Brining chuck prior to smoking is a good way to add extra flavor, and it will help the meat retain moisture when cooking. Dry brining works best for chuck and brisket because wet brining will make the meat taste more like corned beef. To dry brine a chuck roast, all you need is some kosher salt and rub it into the outer layer of the roast. Place the meat back into the refrigerator and give the salt at least an hour, but longer is better. You need to give the salt time to penetrate the flesh. You can dry brine just before applying the rub and seasoning, or you can dry brine at an earlier stage.
Do You Smoke Chuck Roast Like Brisket?
Chuck and brisket are in the same muscle group of the animal, and they both contain a lot of fatty connective tissue. You can approach a chuck roast like you are approaching a brisket, because many of the same principles apply, but there are some important differences. We usually smoke brisket to an internal meat temperature of 203°F, whereas we pull chuck from the smoker at about 195°F to 200°F. Another important difference is we wrap chuck in foil once the internal temperature reaches 150°F, whereas most pitmasters wrap brisket at a 160°F to 170°F internal. Brisket is a much larger and will require more cooking time than chuck.
Smoke Chuck Roast Burnt Ends
Brisket burnt ends are a delicacy, but what about chuck burnt ends? Chuck burnt ends are an excellent alternative to brisket burnt ends are much cheaper to make. All you need to do is cube some chuck steak, apply some rub, place them on a rack and smoke them at 250°F. After a few hours on the smoker, put the cubed chuck in an aluminium pan and pour in a barbecue sauce, then place them back in the smoker for another hour or so until the meat is tender.
Smoked Chuck Roast for Tacos and Nachos of Sandwiches
Smoked chuck roast is one of the best cuts of meat to make shredded beef for nachos and tacos. Smoked pulled brisket has more flavor and is always the first choice, but brisket is costly, so chuck is a great substitute. Smoked chuck also goes well in sandwiches.
The Best Brisket Alternative
With brisket prices through the roof, chuck is the perfect alternative. If you take the time to understand how to cook chuck low-and-slow, you will be more than satisfied.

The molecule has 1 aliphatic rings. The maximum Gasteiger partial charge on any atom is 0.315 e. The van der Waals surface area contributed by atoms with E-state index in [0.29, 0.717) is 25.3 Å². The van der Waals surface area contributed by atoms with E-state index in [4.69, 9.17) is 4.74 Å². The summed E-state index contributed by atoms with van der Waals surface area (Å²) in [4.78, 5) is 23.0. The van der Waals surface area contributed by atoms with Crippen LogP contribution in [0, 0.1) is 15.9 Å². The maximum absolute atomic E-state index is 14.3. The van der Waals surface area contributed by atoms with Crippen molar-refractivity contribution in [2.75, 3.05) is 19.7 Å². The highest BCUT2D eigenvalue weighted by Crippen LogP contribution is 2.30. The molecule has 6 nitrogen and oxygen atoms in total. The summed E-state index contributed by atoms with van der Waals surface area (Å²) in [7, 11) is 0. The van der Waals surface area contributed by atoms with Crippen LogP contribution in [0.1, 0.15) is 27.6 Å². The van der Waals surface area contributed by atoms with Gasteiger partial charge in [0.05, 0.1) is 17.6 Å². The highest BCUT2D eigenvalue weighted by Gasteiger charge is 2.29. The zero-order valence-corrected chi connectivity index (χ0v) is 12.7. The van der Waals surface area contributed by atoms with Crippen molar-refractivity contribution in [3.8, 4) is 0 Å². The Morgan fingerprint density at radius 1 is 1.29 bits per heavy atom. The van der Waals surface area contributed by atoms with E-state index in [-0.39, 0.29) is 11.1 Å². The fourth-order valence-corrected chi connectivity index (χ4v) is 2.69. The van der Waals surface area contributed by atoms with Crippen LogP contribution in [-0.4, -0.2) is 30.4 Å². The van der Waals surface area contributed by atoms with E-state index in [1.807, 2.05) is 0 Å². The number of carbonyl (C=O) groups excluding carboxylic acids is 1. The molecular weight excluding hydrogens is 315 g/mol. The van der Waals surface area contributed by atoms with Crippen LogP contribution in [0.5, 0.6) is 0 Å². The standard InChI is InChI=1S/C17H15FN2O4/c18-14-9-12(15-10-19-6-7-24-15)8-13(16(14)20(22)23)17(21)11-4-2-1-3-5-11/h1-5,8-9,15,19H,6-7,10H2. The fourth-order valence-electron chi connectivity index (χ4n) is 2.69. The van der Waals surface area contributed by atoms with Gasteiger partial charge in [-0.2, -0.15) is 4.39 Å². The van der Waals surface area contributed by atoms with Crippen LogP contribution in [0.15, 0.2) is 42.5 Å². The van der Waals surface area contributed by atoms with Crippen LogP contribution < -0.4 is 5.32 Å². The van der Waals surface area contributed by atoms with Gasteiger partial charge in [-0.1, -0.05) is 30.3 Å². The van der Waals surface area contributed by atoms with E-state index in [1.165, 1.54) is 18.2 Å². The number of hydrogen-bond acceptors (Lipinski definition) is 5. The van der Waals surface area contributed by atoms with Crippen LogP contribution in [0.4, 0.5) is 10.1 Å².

The Best Dry Rubs For Chuck Roast
My Favorite Meat Smoking Tools
Thanks for checking out this article. I hope you learned a few things. Here are some of my favorite tools I use when smoking brisket that may be useful to you. These are affiliate links, so if you decide to purchase any of these products, I’ll earn a commission. But in all honesty, these are the tools I recommend to my family and friends who are just starting out.
Meat Thermometer: There are dozens of fancy thermometers on the market, but I still use my trusty TP20. For around $50, I have a high-quality meat thermometer with two probes, and can track the temperature of my smoker with one probe, and my meat with the other probe. The ThermoPro TP20 is an Amazon Best Seller because it’s the easiest thermometer to operate, is durable, highly accurate, and comes with pre-programmed meat settings.
Instant Read Thermometer: Arguably, the second most important tool you need is a fast and accurate instant-read thermometer. These tools play an important role in the latter stages of the cook when the meat needs regular checking in multiple areas. I use the ThermoPro TP19 because it can do everything a ThermaPen can do, but for a fraction of the cost. You can check out the TP19 on Amazon here.
Wireless Thermometer: The latest thermometers on the market have no wires and can be controlled by wi-fi via your phone. Airprobe 3 is the best of this technology.
Butcher Paper: Wrapping brisket in butcher paper has become a huge trend in barbeque thanks to Aaron Franklin. Wrapping your brisket in paper will give you a nice brisket bark. However, you can’t just use any old paper, it has to be unwaxed, food grade paper. You can find it on Amazon here.
Advanced Thermometer and Automatic Temperature Controller: Once you’re ready to take things seriously, the FireBoard 2 Drive is a six-channel Bluetooth/Wi-Fi thermometer that can monitor up to 6 pieces of meat, control and graph your cook sessions on your smartphone, and attaches to an an automatic blower that will convert your charcoal smoker to a set-and-forget. This is one of the most advanced meat thermometers on the market. You can check it out on the FireBoard website here.